Purchased a FORA.tv video on another website? Login here with the temporary account credentials included in your receipt.
Sign up today to receive our weekly newsletter and special announcements.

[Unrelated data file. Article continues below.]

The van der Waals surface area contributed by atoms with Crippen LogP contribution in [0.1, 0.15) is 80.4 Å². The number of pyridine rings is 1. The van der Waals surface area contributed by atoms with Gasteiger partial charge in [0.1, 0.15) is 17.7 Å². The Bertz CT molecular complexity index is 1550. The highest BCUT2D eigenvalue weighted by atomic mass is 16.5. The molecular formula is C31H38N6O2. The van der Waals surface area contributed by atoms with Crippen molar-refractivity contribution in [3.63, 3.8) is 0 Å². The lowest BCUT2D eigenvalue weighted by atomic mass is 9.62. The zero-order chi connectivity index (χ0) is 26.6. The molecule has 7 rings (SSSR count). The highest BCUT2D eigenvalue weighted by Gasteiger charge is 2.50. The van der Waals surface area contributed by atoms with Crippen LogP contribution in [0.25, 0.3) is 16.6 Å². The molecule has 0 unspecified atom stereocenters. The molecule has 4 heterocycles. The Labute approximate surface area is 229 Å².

Ladies and gentlemen good afternoon, welcome to the Transatlantic Institute. It's a pleasure to welcome our guest today Roland Freudenstein who is an old friend of the institute and and an important presence here, in Brussels he is the Director of the Hanse-Office in Brussels; which is that the joint representation for the States of Hamburg and Schleswig-Holstein to the European Union. But prior to that position he is he is at a very long career as as a scholar, as a political analyst and as a representative of important organizations. He he was in Warsaw with the Konrad Adenauer Foundation. He started in Bon and is it UCLA or USC? Okay. So, not really whether you were there. Okay. You had both you can count both schools on today under your belt. That's very And clearly this profile indicates an interest and a commitment to Transatlantic Relations. Now, we have covered in recent weeks and months changes in as a consequence of elections and shifts in power in France and in the United Kingdom and of course; it would be wrong in our prior to ignore and over look developments in Germany. The names of key Ally of the United States and a key player in the European Union. And because of its history of course, Germany has been for many, many years due to constitutional restrains but also towards the political ethos of the country; very reluctant to engage support, be the participant in military operations. This of course has changed since the early 90's and today Germany is very involved in a number of important missions which are crucial to the interests of the Transatlantic Alliance from Afghanistan to Lebanon, from Bosnia to Kosovo, to the Horn of Africa, Germany has troops on the ground that invest resources to ensure that it gives an important contribution as a global player to these missions. However they are not devoid of controversy and challenges both for domestic politics and for the ongoing friendship between US and Germany. And so, we very much look forward to your insights on what where is Chancellor Angela Merkel on this front. Today's session is on the record; you are being filmed. But you won't be filmed while you eat, so it's free to continue of our guest to make his comment. Freudenstein -- the floor is yours, thank you. Thank you so much, Emmanuel and I am I am really pleased and honored to to be here. You know, the German components among the participants seem to me especially high today. And what's more is that, there there are more than hand full of people here who have at least has much to say about the subject at hand as I do. So, please consider this as a mere introduction to the debate or a a preliminary contribution. But it's by in all means last word that I am going to offer. And the title "Angela's Worries" is actually, its it's a it's actually an allusion to the to title of the of the talk before that. That was Brown's word, "Angela's Worries" you know, this is kind of thing. You may speculate whether its and it's from my my part that I used her first name. Please don'the -- Its well okay thank you. Yeah. That's the version of it. And at last, but not least; I mean, my remarks are on the record of course but other purely personal in nature and to by no means some. We will present the views of the Senator of the Hanseatic City of Hamburg. Okay, - I mean, said this. "In order to to give you a a flash, a glimpse into into the - of the the mood of the Germany, when I was thinking about which which experience to offer to here. I I remember my my first and only stay in Israel, with project interchange by that time organized by the Berlin Office, the American Jewish Committee. In February 2003, we were in in Jerusalem and a general explained to us and we were actually at the point where there is sniper fire from Palestinian parts into Israeli housing in Jerusalem. And in a genial was explained this situation to as and it, he just digressed a little bit and said and and by the way, our force has killed two terrorists in Gaza yesterday. At that point, one of the lady participants in the in the group, turned around to all of us and said, "Did you hear what he just said? He said, killed. How can you how can you use that word?" you know. And in fact there was another also left of the center participant of the group who turned to her and said, "Listen, I mean after all we have heard in the past two days, your universe is is composed of elements in which of course you know, in you know, in Bob Kagen terms you know, that we all need to understand each other and negotiate and compromise and so on. But actually, you haven't understood that there are place in this world and this is not the only one where ultimately it's them or us right. Whether you kill the other guy or they kill you. And in fact, he used he used that in a in a Newspaper column reporting about the the whole visit afterwards. And I found that quite significant that you know, some people have got it and other people will probably not get it even even after whatever happens. That's the back drop to the German debate on out-of-area missions and war fighting war fighting by German Forces abroad. But now having said this, we have come a long way. I mean, in one way that just mentioned what the situation was during the Cold War. You know, the Bundeswehr, strictly speaking was not a war fighting army. It doesn't mean that it would have that they would have thrown away their guns if there had been an attack. But it was not only purely defensive and it was its purpose was deterrence. In other words, if you really extrapolate this to it logical end, the Bundeswehr by the time the first shot was fired, would have failed its mission because deterrence would not have worked. Again you know, it doesn't mean that there were all wimps or something I mean, I severed two years in Bundeswehr myself at that time. But, it gives you an an idea of the difficulties after 1989 of turning this whole thing around and moving towards out-of-area missions where you know, they are from from peace keeping to peace making to nation building with Arm support and protection and whatever. And you should also not forget that even after the end of the Cold War, there was and even today, there are there are serious politicians and political theorists who would still like to think of Germany; Japan too by the way as Civilian powers. And that was the very name of a foreign affairs article by Hanns Maull who was in the early 90's also also my Boss you know in a think tank who you know, turned this whole thing into a positive quality and said, "Well, Germany and Japan are forever going to be looking at and working with military power in a completely different way than everybody else or at least the the major powers in this world; and turned this into a virtue; and gave a beautiful beautiful material political ammunition to to Oscar Lafontain when the time was was the chairman of the Social Democrat Social Democratic Party and was opposing the first moves of the Cold government to to slightly step towards a a more active military role at that time in former Yugoslavia, but the the biggest step in the 90's was taken in in 1994, when the Constitutional Court decided that out-of-area missions for the Bundeswehr all Constitutional levels decides at this moments. I mean there were many other steps and and faces in the debate but this was the moment that really accounted and that made everything possible that we are going to talk about now. So today, out of 285,000 soldiers of the Bundeswehr, altogether 7700 are actively you know, right now at this moment in out-of-area mission; and the substantial most substantial one in terms of in terms of personal and and military effort is of course, Afghanistan with three components, and this needs to be these three components need to be distinguished. I am going to go into detail later on. There is the the ISAF which is which is largely logistics and and but so called prudential construction teams and so on. 3000 ISAF operations enduring freedom in other words, "War on Terror". 150 in Afghanistan and couple of other couple of hundreds elsewhere. And then there is a third mission; the the Tornado Reconnaissance Mission. Six reconnaissance planes flying over all of Afghanistan and you know, searching out whatever both terrorist positions and activities; but also drug activities you know, smuggling or production of drugs and so on. And there are 300 in the Tornado Mission you know, it's just not just the hardest but the support obviously altogether 3450 soldiers in Afghanistan, so about half of the German out-of-area soldiers are based in Afghanistan today. The other missions are Kosovo K4 with 2300, Bosnian U4 with 800, Lebanon Unit-field with 790, and Horn of Africa again, this is operation enduring freedom with 260 soldiers. And then, you know a couple of couple of other missions, Sudan, Eritrea Georgia with very, very small numbers. But the real substantial ones are these five; you know Afghanistan, Kosovo, Bosnia Lebanon and Africa. You know, I I would not want to talk about the the Balkan Mission here. Lebanon is probably something that's very interesting. I mean, when asked asked me about this, right right before we started this session, but you know, may be someone else can say more about Lebanon. Let me just say that much. Its I would largely say that that it's politically important, it's said Israel's request obviously it's a it's a UN sanctioned of course, and it's domestically very important in Germany for the Navy. You know, in other words there was an inter-service aspect to this. The Navy has been largely left out of of out-of-area missions of the German Armed Forces and you know, since active experience active to be experience has has become an an aspect in in promotion of ranks. And that the Navy really feels left downs so its it's also in under this aspect very important for them. However, it's the wrong force in the wrong place; because they are not really preventing any any smuggling of arms for Hezbollah or anyone else theoretically. That's because because they are they are out at sea , they can't even intervene close to the coastline and it, anyway if the the as far as all, - as we all know, the real smuggle is going on elsewhere. And, plus of course, as unlikely as it may be but if there is a serious attack against German ships you know, suicide bombing with boats or something Cole Style USS Cole Style, then I think the force might be easily withdrawn. But we want to focus on Afghanistan now. ISAF is based in at the North of the country. Its its basically, the Bundeswehr does has a command are currently it its does the logistics for for the entire ISAF mission out of Musharraf Sharif, it leads two out of five provincial reconstruction teams. And the ISAF mission is compared to the two other ones in Afghanistan the most acceptable one o the German Public and the German Armed Forces, even though I am going to get this into this later on in detail, even though public opinion is largely opposed to all of the military at least the combat related military missions of Iraq. Operation enduring freedom is anti terror by the special forces. This is of course the least known although not the least discussed aspect and you know, one aspect of German debate currently of the controversial debate is that ISAF and the OEF are are kept completely separate, which doesn't really hold up to the facts on the ground if he has talked to people who were actually in Afghanistan, they will tell you that, not only are many American forces double hearted to both to both missions but also you you can't really keep the two apart because, you know, without fighting terrorists and Taliban and Al Qaeda in the south, ICEF in the north would quickly collapse so there is a there is a more deeply embedded logical connection between the two. However, the German-debates largely was largely dominated by the idea that Germany, German civilians and German armed forces are doing the good thing in the north. You know, building bridges, laying water pipes, building schools and they may get increasingly attacked by Taliban, but that is only because of Taliban are on the rise all over, because the Americans and the other allies are doing the wrong thing in the south. So in other words, it's the inverse logic of what I have just said you know, in fact yes there is a connection between the two, but it's negative in the sense that the way OEF is being fought in the south is actually making things more difficult and possibly one day impossible for the Bundeswehr in the north which if they if they only let them alone, if the rest of the world only let the Germans alone, they would do a fantastic job and rebuild Afghanistan you know, and painting a cartoon picture here but this is the just of some of the comments that we have had. And Tornados, the reconnaissance planes is an interesting thing. If you remember in 2006 when it was decided that they should go and provide and answer to an actual request by the allies to provide a good good intelligence and good reconnaissance. At the time, this was a reaction to the angry spat that had developed or they had started at the North Atlantic Assembly some time early in 2006. Over an incident in which a Canadian unit had gotten under a Taliban fire asked for assistance from from a German army commander in the north who said that, "Hey folks, I would love to send my boys and girls down there but, Berlin Berlin says, I can't". Now whether this episode actually took place the way it was presented by British and then also American Canadian participants of the North Atlantic Assembly is a different question, but there was a problem. And actually you know, there was a wider problem with the so called caveats with the things that forces and units can do and can not do in Afghanistan we have we have an inflation of these national caveats all over and they are actually making things very very difficult. But we are probably going to hear going to hear more about that from our our experts around the table. In any case, the German reaction was largely not only deny that this episode ever took place but also to say, well we are not going to send military force to the south. We are not going to fundamentally change, we are not going to change our caveats, we are not going to change our posture in Afghanistan, what we are going to do is, we are going to create like a link to OEF and another link to Operation Enduring Freedom by sending these reconnaissance planes which will work all over Afghanistan you know, it's not like they are only working for OEF activities, of course they are they are also supporting ICEF. But they needed a separate mandate because there the personnel this mission the Tornado Mission required was higher than the 3000 maximum that was allowed by German parliament for ICEF. So that's why there had to be a separate mandate. What was amazing at the in the Bundestag were at the time was that despite variant and very very intense efforts by the SPD leadership especially the Caucus leadership in Bundestag out of 300 SPD, members of parliament, 100 against the tornado sending the tornado planes to Afghanistan which which gives you an idea of which party may be the most interesting one to watch in the next couple of years - on the general question of German forces. But you know, having said all these of course not only has the Bundestag as a whole with a comfortable majority renewed all three mandates 12th of October this year for Afghanistan but also SPD party convention last weekend confirmed even staying the confirmed Germany is also staying in operation joint freedom. Now I will give you two quotes here which gives you a picture of may be two opposite ends of a political spectrum on this question and let's see let's see how what you make it the first desire is the newspaper commentary on the SPD convention last weekend. The way the Americans are acting in the south of Afghanistan is nothing that you want to have anything in common with but if you want to convince the United States that its wrong to bomb a village just because you presumed that's a terrorist hideout then you should not demonstrate that you should not publicly finish cooperation with them right. So in another words the only rational for staying you know we have is that you have some chance to influence those gung ho Americans and sort of you know in the way from their counter productive and aggressive tactics. The other one is by the ISAF Commander General Kastov who says it would be a mistake to get out of how we have but so far agreement with a journalist the Americans would probably not accept this and if you if you consider that the forty thousand soldiers that we have overall in Afghanistan with all allies together, in order to assure security then then the ten thousand OEF soldiers that are fighting in Afghanistan play a decisive strategic role for all of us so another words OEF is positively needed all we ask is positively needed it's a part of a whole deal otherwise you can actually forget about Afghanistan and this is general Kastov. So you know both still agree on staying within OEF but they have a completely different ratoinalte for it and if you can see the journalists the journalists riding in a year or so well so obviously its hasn't worked we couldn't convince the Americans and lets pull out and actually this is now what is one possible scenario that I could see for the federal elections in 2009, we are going to have the next election in 2009 I do not know the things that will have premature elections you know, the grand coalition is probably one its its its going to be a -- its going to be a difficult two years head of us where we were just in the mid-term now, and the coalition seems to have exhausted its potential for constructive ideas and is the bickering has got more more fundamental, more basic and more aggressive recently, but still both parties of the grand coalition is social democrats and Christian democrats are determined to stick it out until 2009, which does not mean that the SPD doesn't panic in the mean time. Why would they well you know, on the negative side I think there is a clear where we have to go into the domestic politics in the Germany a little bit they they do feel threatened by the so called left party which is which is a conglomerate of Post Communist from East Germany and you know the radical fringe of Trade Union Oriented and radically spoken this party polls let me see - pretty pretty constantly its its very strongest political force in the country and and they draw their support largely from former social democratic scholars so the SPD has a clear problem here. You know one of their former top politicians the afore mentioned is one of the figure heads of left party of Germany at the moment. So they are making life hard for the SPD and also think that many of the domestic said last weekend's convention of the SPD were due to this fear that the SPD has a competition further left and that they have to move left, therefore you know inverted to regain therefore, you know you know to to regaining some ground. So this could actually a cause the social democratic too and now we come to the positive point to pull a shelter on America right. So to speak to to use the trick that already used in summer of 2002 and later on, but in the election campaign of the summer of 2002 to appeal to a late anti-Americanism which is there and not only on the left in the Germany and to present the SPDS - The Party of Peace the words is already being used during missiles debate you know, on the on the antiballistic missiles to be based in the Czech Republic and Poland. And it and to therefore seek an area where they can public - opinion behind - solidly behind them and polarize against [0:26:05] ____ and the CDU CSU. The risk is there, whether that means that there the German forces are going to going to be withdrawn out of Afghanistan or whether there Germany is getting getting out of operations during freedom as a different question. But but I could see that the the relative peace that is holding at the moment made might - may may not last. So we we - if you consider that will come along way since since the cold war in the development of out of area use of Germans forces then we still have way to go and this also concerns the material equipment training of troupes I mean logistics, air transport all these are fields where where German forces in Afghanistan and elsewhere out of area are are in comparatively poorly equipped compared to compared to Britain and France for example. The public opinion already mentioned one poll says 61 percent against the Afghanistan presence of German forces altogether whether its ISF or it's its the distinction is not that really that much made in public opinion, and the 61 percent against Afghanistan only 29 percent in favor. Other missions are equally - similarly critical but none is as spherical critically seen as Afghanistan. And what's also important to see is that we are not speaking of difference between social democrat and Christian democrats and and the German parliament, but actually the risk goes to both big parties. That party we will get in to detail here. The left party are of course completely against any out of area missions at the moment and the that the Greens and the FTP are between that position and position in varying degrees, but its important to see that both big parties in power now have opponents and and - of the missions in Afghanistan and elsewhere. Happen now, I think it still hasn't happen a miracle should be start thinking about is national debate, ____ says an inevitable that they know our mission in Afghanistan is important and International interest are because because we can ____ terrorist and for for drug smuggling and organize client at at if we are serious about staying there we need to re-fact that that means killing and being killed and this had never being publicly addressed at least that includes of course sending more forces not own by Germany, may be not lost by Germany but someone has to sent more forces so they would need 100000 instead of 40000 soldiers. The question is way to take that from but there needs to do more quantitatively. One practical idea that that might be used in future is in bet more German resource also in the south with afghan military units for training and bend them you know not send them for three months seminar or something but in bend them their and make them stay for several years. It proved police training that's police training or something that frustrated soldiers like to point to where looks even worst than than the military comment thus it will did the whole the whole concept during police training for companies forces has to be over abroad. I think politically it's very important to move away from the principle of approving and re-approving the mandates every year. This is a tedious procedure that - that actually offers radicals like those from the left party a fantastic ground to- to gather public support to reutilize public opinion. And we might want to change our defense minister. I can see back, who - who all are laughing. Private private comment okay. He is considered I mean look. I may say this that some people consider him the biggest failure in this comment okay. Not more than that. And in fact if if there is if there is another chancellor appearing we are finding this because not only because of this pass it also because he is one of ark enemies of increasing the overall German presence in Afghanistan but especially of of going south or increasing the the links between between north and south and between ICEF and OEF. He, at the major I mean we have come to a point where Mr. Steinmeier, Social Democratic Foreign Minister tends to publically demand more extension and refinement of German military activities in Afghanistan than his colleague CDU CDU defense minister. But again this only goes to show you. I mean I don't know how much of this is just rhetoric you know, may be if if the if the overall mood in the cabinet was different, then Steinmeier wouldn't go as far this possible. But the fact is that it shows it shows you how to how some one locked by the way - sounded like it. Oh, Christ. No it goes to show you how complicated the German debate has become and all this. So, but but most importantly and this is my last sentence. We need to address this the question of of the war if that our security means real war fighting that we still have way to go to develop our forces and this ultimately means killing and being killed. Thank you.